Final thoughts: This is a pony I could have a lot of fun with! She’s very sensible and friendly too. My only reservations are that she’s much greener than I’d like and the whole size thing, of course. She feels great and had no trouble at all packing me all over the countryside, but I guess I’m just not used to pony size. She'll be 5 at the end of the month, so there's hope she might grow a teeny bit more - I'm not going to count on it, though!The green thing is not really what I wanted, but since she’s fine/safe right now to hop on and go pretty much anywhere it’s maybe something I can work with. Or maybe I could send her out for some more training while I'm working? I’m tempted because she’s otherwise perfect. Decisions are so hard – I want a do-it-all schoolmaster type to head out showing on and participate in all the fun club events with (like the buckskin mare in the previous post), but the reality is my budget is somewhat limited, so my choices when it comes to more experienced horses are limited as well. It’s tempting to take a bit of a chance on a young horse with the mind, but not the training, particularly as I feel we have good connection. We'll just be showing baby classes this fall...Still...I don't want to overdo it with the projects when Ginger still needs so much time. If you haven't noticed, I'm a little bit in love with the little mare, but I'm trying to be very responsible and weigh everything out carefully! I'm going to try to line up a second visit so G can meet her, but as things stand now, I'm very hopeful you'll be hearing a lot more about her in the future :)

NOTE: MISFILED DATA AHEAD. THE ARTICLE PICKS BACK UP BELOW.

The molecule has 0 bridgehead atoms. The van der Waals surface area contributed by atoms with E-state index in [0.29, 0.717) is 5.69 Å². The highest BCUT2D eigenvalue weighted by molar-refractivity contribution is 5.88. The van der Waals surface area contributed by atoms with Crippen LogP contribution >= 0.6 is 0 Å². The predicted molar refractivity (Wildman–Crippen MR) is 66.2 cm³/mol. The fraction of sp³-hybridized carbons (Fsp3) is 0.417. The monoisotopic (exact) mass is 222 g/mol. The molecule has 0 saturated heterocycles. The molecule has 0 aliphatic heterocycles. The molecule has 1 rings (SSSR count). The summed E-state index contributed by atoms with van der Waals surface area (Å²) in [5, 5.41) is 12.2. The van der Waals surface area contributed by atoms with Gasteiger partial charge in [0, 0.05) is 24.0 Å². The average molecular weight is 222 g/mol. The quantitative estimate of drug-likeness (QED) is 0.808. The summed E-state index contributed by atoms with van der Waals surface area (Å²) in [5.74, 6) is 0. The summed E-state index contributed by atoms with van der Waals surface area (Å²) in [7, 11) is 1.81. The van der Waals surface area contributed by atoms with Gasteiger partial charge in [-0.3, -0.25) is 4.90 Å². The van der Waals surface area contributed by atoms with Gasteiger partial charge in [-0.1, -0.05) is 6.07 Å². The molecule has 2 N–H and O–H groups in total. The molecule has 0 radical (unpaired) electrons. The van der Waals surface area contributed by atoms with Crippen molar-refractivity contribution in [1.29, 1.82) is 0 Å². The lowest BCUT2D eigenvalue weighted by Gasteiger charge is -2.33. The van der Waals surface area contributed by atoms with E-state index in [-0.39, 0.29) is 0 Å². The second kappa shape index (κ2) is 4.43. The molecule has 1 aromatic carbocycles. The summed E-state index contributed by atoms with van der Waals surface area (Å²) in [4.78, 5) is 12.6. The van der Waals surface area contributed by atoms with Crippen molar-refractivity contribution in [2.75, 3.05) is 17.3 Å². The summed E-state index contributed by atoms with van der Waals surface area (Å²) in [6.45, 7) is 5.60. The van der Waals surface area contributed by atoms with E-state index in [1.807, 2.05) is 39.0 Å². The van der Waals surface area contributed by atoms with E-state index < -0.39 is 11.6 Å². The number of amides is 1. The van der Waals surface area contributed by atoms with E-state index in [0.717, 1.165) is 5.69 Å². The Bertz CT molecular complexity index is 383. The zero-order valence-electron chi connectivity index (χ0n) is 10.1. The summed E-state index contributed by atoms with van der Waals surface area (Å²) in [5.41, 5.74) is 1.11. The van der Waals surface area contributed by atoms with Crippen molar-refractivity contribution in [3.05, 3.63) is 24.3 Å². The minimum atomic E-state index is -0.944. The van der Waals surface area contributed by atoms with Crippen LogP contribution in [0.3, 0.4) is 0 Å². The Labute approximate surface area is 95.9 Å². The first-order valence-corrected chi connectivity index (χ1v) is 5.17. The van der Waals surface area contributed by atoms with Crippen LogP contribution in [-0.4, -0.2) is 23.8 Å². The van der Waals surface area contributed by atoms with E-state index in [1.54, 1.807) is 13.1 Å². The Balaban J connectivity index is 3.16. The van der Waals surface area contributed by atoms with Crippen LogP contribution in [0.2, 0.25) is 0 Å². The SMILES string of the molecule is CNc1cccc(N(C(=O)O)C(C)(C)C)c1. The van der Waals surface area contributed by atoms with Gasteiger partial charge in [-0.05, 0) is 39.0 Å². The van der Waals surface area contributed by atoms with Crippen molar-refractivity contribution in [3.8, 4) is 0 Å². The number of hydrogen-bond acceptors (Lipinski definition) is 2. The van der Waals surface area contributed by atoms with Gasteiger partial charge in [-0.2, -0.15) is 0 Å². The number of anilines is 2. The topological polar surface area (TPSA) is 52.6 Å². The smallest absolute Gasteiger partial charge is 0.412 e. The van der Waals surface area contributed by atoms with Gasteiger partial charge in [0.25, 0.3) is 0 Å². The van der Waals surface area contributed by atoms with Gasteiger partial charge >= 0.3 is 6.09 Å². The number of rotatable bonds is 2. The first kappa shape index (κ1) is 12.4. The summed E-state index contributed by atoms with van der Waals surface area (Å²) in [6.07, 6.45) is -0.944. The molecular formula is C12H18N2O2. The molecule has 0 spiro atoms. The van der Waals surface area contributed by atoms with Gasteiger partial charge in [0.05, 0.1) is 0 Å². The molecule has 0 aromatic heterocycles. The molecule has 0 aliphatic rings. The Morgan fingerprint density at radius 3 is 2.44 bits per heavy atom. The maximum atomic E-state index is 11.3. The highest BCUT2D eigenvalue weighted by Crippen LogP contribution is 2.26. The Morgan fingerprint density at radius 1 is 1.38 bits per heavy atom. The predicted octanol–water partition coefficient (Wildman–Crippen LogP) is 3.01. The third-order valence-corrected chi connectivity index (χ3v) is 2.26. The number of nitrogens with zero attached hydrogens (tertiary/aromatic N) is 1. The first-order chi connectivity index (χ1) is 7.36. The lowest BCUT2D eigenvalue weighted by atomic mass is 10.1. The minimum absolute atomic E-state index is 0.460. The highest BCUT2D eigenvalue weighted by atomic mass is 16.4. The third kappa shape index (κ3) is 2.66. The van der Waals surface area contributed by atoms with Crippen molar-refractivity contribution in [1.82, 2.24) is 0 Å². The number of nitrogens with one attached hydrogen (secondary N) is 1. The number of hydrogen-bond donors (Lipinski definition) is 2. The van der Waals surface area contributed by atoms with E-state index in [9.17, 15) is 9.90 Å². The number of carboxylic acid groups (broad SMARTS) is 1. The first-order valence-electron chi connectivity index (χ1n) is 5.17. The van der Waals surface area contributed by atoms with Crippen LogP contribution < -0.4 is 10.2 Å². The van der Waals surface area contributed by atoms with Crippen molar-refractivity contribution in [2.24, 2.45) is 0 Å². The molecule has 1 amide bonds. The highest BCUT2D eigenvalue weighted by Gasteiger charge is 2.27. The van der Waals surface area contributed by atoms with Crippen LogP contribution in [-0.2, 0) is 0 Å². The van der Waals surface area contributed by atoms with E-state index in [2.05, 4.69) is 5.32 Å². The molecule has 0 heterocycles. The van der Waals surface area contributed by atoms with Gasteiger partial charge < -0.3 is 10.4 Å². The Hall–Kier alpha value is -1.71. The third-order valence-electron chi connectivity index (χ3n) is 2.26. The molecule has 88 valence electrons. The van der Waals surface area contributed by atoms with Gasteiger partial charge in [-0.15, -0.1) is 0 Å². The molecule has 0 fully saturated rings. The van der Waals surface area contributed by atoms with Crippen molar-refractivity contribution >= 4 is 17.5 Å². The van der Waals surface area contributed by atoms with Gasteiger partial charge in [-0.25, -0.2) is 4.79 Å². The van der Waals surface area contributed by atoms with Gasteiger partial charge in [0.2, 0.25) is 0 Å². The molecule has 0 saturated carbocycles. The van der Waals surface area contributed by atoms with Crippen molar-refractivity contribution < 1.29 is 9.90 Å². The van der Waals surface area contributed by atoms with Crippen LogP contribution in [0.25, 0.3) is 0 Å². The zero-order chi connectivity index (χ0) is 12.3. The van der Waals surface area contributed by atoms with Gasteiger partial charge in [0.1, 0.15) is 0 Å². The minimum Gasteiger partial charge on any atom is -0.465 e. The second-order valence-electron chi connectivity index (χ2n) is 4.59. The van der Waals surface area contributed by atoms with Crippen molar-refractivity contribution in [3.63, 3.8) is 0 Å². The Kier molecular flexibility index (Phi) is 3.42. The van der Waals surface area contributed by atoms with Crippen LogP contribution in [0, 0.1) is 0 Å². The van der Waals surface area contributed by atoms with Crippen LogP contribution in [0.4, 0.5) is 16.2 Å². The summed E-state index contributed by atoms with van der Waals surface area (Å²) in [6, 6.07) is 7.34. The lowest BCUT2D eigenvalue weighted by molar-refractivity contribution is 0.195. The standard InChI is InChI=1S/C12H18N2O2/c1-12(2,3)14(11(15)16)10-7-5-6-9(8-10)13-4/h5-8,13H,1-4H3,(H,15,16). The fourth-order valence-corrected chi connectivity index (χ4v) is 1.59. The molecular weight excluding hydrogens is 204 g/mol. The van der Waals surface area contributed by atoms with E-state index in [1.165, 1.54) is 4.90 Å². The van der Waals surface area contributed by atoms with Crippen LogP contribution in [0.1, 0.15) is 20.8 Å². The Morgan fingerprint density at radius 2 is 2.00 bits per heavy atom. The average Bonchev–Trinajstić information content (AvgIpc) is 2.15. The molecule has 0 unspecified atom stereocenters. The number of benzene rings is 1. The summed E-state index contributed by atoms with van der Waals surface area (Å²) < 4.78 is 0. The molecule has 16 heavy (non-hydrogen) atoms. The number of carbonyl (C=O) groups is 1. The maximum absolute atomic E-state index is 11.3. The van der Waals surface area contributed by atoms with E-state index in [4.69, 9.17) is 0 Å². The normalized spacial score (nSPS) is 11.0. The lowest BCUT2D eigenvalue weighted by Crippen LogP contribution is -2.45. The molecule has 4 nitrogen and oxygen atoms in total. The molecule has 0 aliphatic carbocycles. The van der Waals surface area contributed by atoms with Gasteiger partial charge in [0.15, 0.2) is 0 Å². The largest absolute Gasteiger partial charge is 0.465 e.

5 comments:

  1. I can definitely hear that you are interested in her in your writing! When is visit #2? A sensible brain can be better than a more schooled horse. I'm so excited to ride my girl Mystic when she's old enough. I honestly think she has a better brain that my 15 year old gelding. :)